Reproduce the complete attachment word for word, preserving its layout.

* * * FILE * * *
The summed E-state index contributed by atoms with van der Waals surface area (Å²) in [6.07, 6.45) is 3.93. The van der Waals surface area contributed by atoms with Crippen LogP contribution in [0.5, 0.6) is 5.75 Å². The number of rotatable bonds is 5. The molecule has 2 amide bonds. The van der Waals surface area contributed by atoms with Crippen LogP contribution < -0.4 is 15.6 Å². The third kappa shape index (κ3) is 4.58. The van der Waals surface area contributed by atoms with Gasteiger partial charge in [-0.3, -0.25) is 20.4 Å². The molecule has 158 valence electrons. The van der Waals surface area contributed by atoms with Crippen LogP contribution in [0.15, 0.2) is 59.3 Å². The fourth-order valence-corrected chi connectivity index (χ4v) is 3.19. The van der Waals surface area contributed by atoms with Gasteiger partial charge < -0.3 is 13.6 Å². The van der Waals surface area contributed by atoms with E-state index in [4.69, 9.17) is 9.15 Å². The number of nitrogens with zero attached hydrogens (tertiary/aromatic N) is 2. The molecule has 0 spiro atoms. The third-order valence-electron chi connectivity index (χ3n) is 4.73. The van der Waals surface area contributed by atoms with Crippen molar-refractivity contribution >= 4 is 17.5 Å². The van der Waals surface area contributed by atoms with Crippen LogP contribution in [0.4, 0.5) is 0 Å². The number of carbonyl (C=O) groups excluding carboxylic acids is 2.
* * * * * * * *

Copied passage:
The summed E-state index contributed by atoms with van der Waals surface area (Å²) in [6.07, 6.45) is 3.93. The van der Waals surface area contributed by atoms with Crippen LogP contribution in [0.5, 0.6) is 5.75 Å². The number of rotatable bonds is 5. The molecule has 2 amide bonds. The van der Waals surface area contributed by atoms with Crippen LogP contribution < -0.4 is 15.6 Å². The third kappa shape index (κ3) is 4.58. The van der Waals surface area contributed by atoms with Gasteiger partial charge in [-0.3, -0.25) is 20.4 Å². The molecule has 158 valence electrons. The van der Waals surface area contributed by atoms with Crippen LogP contribution in [0.15, 0.2) is 59.3 Å². The fourth-order valence-corrected chi connectivity index (χ4v) is 3.19. The van der Waals surface area contributed by atoms with Gasteiger partial charge < -0.3 is 13.6 Å². The van der Waals surface area contributed by atoms with E-state index in [4.69, 9.17) is 9.15 Å². The number of nitrogens with zero attached hydrogens (tertiary/aromatic N) is 2. The molecule has 0 spiro atoms. The third-order valence-electron chi connectivity index (χ3n) is 4.73. The van der Waals surface area contributed by atoms with Crippen molar-refractivity contribution >= 4 is 17.5 Å². The van der Waals surface area contributed by atoms with Crippen LogP contribution in [0.4, 0.5) is 0 Å². The number of carbonyl (C=O) groups excluding carboxylic acids is 2.